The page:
Perhaps the most noticeable difference from the X-57’s Modification II configuration is the development and integration of an experimental, high-aspect ratio wing. Designed by Xperimental of San Luis Obispo, California, the wing features a large reduction in area, with wing loading increasing from 17 pounds per square foot to 45 pounds per square foot.
The reduction in wing area also contributes to more efficient cruise flight through decreasing friction drag. The final Modification IV effort will demonstrate that the high aspect ratio wing with the integrated high lift motor system will allow the X-57 to take off and land at the same speed as the baseline P2006T. The aircraft will also be less sensitive to gusts and turbulence, leading to a smoother flight.
Relocation of Cruise Motors
One of the most critical, and noticeable, elements of the high aspect ratio wing is the relocation of the large cruise motors to the wing tips. The replacement of 100-horsepower Rotax 912S engines with 60-kilowatt motors, developed by Joby Aviation, reduce the weight of each motor and propeller from approximately 125 pounds to about 57 pounds.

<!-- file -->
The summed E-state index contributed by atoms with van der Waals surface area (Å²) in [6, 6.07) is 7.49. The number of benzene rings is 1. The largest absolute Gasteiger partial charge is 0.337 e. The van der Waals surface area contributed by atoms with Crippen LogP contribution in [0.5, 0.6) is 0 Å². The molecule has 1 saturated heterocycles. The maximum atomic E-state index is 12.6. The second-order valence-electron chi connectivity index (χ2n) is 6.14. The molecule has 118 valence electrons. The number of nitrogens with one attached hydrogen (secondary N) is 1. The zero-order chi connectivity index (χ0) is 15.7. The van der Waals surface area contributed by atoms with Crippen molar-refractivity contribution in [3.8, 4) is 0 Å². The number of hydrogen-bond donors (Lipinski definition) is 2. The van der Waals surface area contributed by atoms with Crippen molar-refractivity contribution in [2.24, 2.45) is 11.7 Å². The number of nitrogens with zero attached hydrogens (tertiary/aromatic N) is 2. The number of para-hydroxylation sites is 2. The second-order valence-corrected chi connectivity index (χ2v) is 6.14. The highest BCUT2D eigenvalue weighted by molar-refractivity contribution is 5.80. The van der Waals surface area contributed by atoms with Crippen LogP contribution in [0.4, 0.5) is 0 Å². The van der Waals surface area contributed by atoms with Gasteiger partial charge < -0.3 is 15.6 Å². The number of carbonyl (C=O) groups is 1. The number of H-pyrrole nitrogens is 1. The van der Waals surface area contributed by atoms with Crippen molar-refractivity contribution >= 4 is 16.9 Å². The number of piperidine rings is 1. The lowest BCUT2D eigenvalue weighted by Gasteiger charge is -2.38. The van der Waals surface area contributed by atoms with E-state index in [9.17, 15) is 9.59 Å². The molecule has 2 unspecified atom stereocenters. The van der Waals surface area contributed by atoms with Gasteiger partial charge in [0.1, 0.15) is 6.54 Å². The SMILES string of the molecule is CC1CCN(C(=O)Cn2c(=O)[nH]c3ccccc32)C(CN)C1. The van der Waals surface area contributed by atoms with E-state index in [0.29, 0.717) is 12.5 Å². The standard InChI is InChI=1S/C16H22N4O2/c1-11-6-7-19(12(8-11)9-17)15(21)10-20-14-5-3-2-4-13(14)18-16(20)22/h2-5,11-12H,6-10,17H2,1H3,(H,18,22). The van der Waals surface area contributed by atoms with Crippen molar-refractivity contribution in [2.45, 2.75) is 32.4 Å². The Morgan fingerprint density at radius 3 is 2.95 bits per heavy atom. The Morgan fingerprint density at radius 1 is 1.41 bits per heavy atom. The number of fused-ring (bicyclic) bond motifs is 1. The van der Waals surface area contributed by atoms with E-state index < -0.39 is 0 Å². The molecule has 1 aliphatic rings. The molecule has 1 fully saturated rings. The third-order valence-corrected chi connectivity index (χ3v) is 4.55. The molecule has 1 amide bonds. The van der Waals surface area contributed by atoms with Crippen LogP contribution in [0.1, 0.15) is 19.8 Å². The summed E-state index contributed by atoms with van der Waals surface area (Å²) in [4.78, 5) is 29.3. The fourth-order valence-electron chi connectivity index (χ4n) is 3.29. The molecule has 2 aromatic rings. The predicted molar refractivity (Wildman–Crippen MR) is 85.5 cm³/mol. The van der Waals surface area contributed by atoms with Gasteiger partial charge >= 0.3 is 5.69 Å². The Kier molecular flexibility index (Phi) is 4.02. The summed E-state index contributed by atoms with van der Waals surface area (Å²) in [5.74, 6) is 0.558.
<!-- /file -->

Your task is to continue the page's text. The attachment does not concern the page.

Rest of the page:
The much lighter-weight electric motors allow for their relocation outboard. By moving the cruise motors from their Mod II inboard position to the wingtips for Mod III, the cruise motors recover energy that would otherwise be lost in the wingtip vortices.
Nacelles, which are outer casings that can generally act as housing for an aircraft’s engine, are also installed along the leading edge of the wing where 12 high-lift motors will eventually be positioned.
The final configuration of the X-57 presents the X-plane in its full, experimental configuration.
12 Leading Edge High-Lift Motors
The X-57, in its final form of the project, features 12 high-lift motors along the leading edge of the distributed electric propulsion wing. Similar to the 18 small motors used during LEAPTech ground tests, the high-lift motors are electrically powered to generate enough lift for X-57 to be able to take off at standard Tecnam P2006T speeds, even with the high aspect ratio experimental wing.